One of my favorite stories about Too Much Information is the one about the kid whose parent has been so dreading the "Where did I come from?" question that, when the question finally arises, she or he responds with a lengthy disquisition about mommies and daddies (or mommies and mommies, or daddies and daddies, or any other combination thereof), sperm and eggs, etc., etc., only to be met with a brow-furrowing "Oh."
When the parent follows up, asking if there are any further details the child wanted, the kid responds, "Well -- Petunia said that she is from Trenton."
I was remembering this story as I was filing away some of the nicest cards and notes I received from my students this year. More than one of them thanked me for always asking the student questioner or the whole class if I had actually answered their questions.
This made me wonder, doesn't everybody do that?
When I worked in technical support and sales, I learned that this isn't just an important part of providing a correct and accurate answer. It's important for establishing the basis of trust that underlies the relationship.
When I started teaching math, I never even thought about the fact that I always asked a question-asker this question, but now I am starting to think about its importance. It doesn't matter so much for the "telling"/"lecturing"/"demonstrating"/"modeling" part of the process, but it sure matters a lot for building my relationship with my students and for establishing myself as a trustworthy guide to the world of mathematics. And it makes me wonder if this is how a lot of our students learn their habits of discouragement. I mean, if nobody ever asks them if they received what they asked for, doesn't that reinforce the unintended curricular idea that satisfying their personal curiosity doesn't matter?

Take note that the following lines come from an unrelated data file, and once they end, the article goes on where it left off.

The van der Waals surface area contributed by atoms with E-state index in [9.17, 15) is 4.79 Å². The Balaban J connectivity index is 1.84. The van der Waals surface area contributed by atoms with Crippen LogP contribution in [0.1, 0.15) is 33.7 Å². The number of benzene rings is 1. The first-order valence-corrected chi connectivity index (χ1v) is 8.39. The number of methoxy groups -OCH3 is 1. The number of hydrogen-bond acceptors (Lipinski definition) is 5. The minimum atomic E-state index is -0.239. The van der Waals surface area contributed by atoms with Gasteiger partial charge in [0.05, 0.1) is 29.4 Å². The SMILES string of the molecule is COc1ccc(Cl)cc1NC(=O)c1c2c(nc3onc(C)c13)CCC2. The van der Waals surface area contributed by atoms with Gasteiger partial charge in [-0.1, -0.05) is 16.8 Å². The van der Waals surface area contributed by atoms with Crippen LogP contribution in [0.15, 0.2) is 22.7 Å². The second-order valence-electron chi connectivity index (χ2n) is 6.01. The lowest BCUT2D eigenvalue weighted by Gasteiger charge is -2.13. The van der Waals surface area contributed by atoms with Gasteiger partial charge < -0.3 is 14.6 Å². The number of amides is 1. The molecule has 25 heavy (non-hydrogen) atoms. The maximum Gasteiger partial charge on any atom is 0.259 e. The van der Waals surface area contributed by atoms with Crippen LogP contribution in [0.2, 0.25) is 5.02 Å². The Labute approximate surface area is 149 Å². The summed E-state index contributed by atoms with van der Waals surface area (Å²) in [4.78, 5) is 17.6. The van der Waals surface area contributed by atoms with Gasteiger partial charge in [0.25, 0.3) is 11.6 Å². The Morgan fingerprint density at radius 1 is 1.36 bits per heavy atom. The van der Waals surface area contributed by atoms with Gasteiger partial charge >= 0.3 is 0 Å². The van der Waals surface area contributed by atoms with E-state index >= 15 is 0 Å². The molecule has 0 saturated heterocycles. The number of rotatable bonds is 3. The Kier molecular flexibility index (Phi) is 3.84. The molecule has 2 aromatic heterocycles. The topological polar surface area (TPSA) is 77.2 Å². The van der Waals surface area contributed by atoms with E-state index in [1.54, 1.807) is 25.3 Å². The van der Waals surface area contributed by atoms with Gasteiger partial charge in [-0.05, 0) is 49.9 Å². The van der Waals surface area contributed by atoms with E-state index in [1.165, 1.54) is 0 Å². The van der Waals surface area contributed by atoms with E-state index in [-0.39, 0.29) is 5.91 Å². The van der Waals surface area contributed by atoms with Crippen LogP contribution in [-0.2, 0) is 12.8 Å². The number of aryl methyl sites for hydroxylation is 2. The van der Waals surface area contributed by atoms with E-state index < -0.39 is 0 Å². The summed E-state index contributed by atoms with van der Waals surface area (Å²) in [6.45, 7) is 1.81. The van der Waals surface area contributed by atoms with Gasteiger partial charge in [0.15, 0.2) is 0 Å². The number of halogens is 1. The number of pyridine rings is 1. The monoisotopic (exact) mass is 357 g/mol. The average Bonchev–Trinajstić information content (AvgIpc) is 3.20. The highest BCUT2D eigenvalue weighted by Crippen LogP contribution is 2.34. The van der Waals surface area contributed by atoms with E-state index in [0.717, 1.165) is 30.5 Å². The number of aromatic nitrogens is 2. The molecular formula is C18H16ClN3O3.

Does anybody else out there have any experiences to share around this?